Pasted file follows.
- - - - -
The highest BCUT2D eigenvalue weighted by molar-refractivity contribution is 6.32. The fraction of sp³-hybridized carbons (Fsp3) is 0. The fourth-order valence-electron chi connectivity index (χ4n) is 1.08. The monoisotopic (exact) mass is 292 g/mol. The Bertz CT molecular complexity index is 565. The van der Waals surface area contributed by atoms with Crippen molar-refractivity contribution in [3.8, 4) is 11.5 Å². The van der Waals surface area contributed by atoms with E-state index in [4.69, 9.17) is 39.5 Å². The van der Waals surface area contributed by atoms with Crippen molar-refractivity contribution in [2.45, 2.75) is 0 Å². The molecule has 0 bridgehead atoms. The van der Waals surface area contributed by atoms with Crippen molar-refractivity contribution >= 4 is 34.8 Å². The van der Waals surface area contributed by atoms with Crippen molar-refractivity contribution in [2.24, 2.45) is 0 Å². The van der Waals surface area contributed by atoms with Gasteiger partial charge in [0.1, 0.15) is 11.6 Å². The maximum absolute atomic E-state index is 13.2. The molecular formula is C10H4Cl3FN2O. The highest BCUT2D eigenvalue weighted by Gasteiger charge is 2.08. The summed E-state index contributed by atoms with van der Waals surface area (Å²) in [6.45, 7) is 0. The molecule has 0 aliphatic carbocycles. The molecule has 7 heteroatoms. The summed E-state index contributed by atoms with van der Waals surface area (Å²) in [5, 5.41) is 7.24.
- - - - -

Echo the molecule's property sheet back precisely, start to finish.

The highest BCUT2D eigenvalue weighted by molar-refractivity contribution is 6.32. The fraction of sp³-hybridized carbons (Fsp3) is 0. The fourth-order valence-electron chi connectivity index (χ4n) is 1.08. The monoisotopic (exact) mass is 292 g/mol. The Bertz CT molecular complexity index is 565. The van der Waals surface area contributed by atoms with Crippen molar-refractivity contribution in [3.8, 4) is 11.5 Å². The van der Waals surface area contributed by atoms with E-state index in [4.69, 9.17) is 39.5 Å². The van der Waals surface area contributed by atoms with Crippen molar-refractivity contribution in [2.45, 2.75) is 0 Å². The molecule has 0 bridgehead atoms. The van der Waals surface area contributed by atoms with Crippen molar-refractivity contribution >= 4 is 34.8 Å². The van der Waals surface area contributed by atoms with Crippen molar-refractivity contribution in [2.24, 2.45) is 0 Å². The van der Waals surface area contributed by atoms with Gasteiger partial charge in [0.1, 0.15) is 11.6 Å². The maximum absolute atomic E-state index is 13.2. The molecular formula is C10H4Cl3FN2O. The highest BCUT2D eigenvalue weighted by Gasteiger charge is 2.08. The summed E-state index contributed by atoms with van der Waals surface area (Å²) in [6.45, 7) is 0. The molecule has 0 aliphatic carbocycles. The molecule has 7 heteroatoms. The summed E-state index contributed by atoms with van der Waals surface area (Å²) in [5, 5.41) is 7.24.